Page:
Bitterness in leaf lettuce is a common problem among gardeners, caused by a lack of moisture in the soil and high temperatures. Head lettuce was developed to remove the bitter taste from lettuce, but in doing so the lettuce lost most of its flavor and nutritiousness. In contrast, leaf lettuce is a good source of beta carotene and a moderate source of fiber and carbohydrates. Leaf lettuce is characterized by leaves grown from the stem, rather than in tightly packed heads. The lettuce is most commonly found as red leaf, green leaf and oak leaf varieties.
Rinse loose lettuce leaves thoroughly under cold running water. Immediately place the head of lettuce in the crisper. Do not store with fruits, which can spoil the lettuce.
Remove the leaf lettuce from the crisper after 48 hours. Rinse the lettuce again in cold water. Most of the bitterness should be gone.
Remove the outer leaves. Cut off the root and tips of the lettuce. This is where the rest of the bitter flavor lies. Place the leaves in a salad spinner to remove excess water. Toss and serve, as desired.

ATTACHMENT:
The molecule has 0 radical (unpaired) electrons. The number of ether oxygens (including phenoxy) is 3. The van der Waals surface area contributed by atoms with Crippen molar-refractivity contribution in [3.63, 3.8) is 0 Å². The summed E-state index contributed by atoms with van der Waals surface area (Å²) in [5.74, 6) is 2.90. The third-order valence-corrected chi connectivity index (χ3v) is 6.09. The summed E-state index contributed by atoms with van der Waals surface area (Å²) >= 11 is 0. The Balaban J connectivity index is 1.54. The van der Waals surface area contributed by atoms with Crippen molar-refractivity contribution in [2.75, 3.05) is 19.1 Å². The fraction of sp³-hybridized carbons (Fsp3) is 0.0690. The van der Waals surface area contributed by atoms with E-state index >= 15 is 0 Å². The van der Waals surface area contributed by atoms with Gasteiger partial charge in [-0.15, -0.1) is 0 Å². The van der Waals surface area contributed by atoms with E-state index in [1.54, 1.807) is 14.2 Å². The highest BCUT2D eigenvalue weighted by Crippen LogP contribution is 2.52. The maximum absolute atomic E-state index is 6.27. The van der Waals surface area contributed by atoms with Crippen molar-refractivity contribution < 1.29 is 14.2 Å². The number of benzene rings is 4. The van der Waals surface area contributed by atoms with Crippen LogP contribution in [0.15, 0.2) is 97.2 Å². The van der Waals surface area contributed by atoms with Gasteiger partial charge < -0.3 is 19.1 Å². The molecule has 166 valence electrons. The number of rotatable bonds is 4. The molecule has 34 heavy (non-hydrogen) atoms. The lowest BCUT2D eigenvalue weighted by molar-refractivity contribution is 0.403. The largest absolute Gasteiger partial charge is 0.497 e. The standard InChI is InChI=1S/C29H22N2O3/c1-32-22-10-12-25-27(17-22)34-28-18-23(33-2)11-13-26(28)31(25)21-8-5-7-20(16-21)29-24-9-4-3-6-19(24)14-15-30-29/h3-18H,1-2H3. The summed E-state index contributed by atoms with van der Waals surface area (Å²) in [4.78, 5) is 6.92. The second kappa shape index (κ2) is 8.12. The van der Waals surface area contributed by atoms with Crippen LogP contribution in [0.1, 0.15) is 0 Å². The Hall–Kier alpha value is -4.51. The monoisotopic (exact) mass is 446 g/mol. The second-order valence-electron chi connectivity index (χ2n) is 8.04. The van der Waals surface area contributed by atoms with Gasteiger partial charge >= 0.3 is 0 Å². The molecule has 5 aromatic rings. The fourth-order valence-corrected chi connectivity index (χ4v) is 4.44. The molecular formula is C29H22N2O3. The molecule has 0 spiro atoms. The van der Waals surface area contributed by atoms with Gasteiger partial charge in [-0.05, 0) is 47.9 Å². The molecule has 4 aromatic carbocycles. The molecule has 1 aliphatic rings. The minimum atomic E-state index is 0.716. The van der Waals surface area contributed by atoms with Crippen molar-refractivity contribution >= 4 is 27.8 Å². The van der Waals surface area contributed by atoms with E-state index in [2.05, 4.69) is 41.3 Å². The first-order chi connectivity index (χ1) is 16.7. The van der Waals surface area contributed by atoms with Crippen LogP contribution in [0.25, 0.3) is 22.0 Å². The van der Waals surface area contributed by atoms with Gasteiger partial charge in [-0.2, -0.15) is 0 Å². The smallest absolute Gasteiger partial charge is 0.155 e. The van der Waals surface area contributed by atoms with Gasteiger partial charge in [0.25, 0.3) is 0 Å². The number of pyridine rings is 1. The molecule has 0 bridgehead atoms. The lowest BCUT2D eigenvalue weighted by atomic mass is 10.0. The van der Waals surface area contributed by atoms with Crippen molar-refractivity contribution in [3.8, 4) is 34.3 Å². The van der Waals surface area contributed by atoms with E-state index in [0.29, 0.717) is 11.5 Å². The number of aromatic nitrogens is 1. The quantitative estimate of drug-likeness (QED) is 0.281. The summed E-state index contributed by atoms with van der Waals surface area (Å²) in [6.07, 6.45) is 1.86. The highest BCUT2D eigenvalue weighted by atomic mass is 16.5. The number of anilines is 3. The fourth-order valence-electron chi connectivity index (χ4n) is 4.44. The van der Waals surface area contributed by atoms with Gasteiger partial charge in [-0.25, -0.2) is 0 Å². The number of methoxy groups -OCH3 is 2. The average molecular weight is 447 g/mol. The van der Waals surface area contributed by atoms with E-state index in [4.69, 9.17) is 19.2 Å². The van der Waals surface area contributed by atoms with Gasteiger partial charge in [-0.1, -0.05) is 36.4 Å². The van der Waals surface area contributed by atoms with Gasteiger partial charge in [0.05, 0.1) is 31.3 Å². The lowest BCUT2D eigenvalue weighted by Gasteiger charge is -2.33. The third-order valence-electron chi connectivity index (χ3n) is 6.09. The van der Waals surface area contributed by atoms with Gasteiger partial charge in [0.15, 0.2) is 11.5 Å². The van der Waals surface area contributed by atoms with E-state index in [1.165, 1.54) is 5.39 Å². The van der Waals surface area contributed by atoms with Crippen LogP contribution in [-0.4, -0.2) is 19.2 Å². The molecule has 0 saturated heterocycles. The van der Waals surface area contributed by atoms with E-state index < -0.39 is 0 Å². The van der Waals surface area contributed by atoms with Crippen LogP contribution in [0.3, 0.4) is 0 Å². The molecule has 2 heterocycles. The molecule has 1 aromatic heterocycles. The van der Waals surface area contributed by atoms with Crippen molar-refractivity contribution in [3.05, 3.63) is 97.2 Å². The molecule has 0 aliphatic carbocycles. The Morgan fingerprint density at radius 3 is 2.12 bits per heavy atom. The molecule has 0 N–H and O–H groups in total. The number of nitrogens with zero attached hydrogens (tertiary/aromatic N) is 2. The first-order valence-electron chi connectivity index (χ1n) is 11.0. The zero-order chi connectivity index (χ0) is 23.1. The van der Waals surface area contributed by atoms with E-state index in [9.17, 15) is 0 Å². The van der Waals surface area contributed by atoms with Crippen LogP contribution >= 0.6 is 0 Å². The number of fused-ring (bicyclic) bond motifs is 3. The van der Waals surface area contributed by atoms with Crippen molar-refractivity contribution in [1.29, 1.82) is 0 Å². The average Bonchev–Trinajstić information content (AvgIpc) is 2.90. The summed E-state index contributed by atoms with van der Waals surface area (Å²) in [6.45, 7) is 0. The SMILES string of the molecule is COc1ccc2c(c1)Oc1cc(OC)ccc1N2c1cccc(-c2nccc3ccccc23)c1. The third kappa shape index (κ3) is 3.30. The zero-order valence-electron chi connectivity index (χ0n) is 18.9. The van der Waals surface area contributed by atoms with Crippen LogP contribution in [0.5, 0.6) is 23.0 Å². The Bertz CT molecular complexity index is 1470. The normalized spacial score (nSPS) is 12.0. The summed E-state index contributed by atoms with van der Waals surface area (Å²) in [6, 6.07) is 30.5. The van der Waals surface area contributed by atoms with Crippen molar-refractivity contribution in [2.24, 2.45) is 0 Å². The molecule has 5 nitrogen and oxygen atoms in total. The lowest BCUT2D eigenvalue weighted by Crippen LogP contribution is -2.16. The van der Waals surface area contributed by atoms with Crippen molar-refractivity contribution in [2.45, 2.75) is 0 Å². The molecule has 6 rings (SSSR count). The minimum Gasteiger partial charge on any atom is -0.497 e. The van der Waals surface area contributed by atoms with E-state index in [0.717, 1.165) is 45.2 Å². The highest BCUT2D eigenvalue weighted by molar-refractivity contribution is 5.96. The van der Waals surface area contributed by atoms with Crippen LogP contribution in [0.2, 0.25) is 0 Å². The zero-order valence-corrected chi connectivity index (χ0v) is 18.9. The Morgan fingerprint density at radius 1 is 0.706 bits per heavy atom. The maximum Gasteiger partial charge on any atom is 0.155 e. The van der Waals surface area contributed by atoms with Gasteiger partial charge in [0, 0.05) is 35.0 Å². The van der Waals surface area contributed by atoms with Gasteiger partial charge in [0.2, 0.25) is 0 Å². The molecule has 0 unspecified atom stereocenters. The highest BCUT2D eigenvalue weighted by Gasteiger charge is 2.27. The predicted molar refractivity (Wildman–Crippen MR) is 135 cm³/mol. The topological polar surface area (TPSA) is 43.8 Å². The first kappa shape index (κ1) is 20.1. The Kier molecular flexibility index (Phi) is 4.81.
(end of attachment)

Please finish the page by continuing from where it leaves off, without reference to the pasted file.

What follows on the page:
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Submerge limp leaves in ice cold water to revive.
Freshly cut lettuce leaves wilt quickly; do not cut until you are ready to serve. Dressing increases the speed of wilting as well; wait to toss until directly before you serve.
Lettuce cannot be frozen, canned or dried. Purchase and use before it spoils.
Lettuce with spots or slime should be thrown away; those are signs of decay and mold.
Jessica Davis has been a professional writer since 2005. She has worked in various media outlets, writing for a bricklaying trade publication, several research companies and her favorite: a major entertainment company in Washington where she produced scripts and online content. Davis earned a bachelor's degree in print journalism.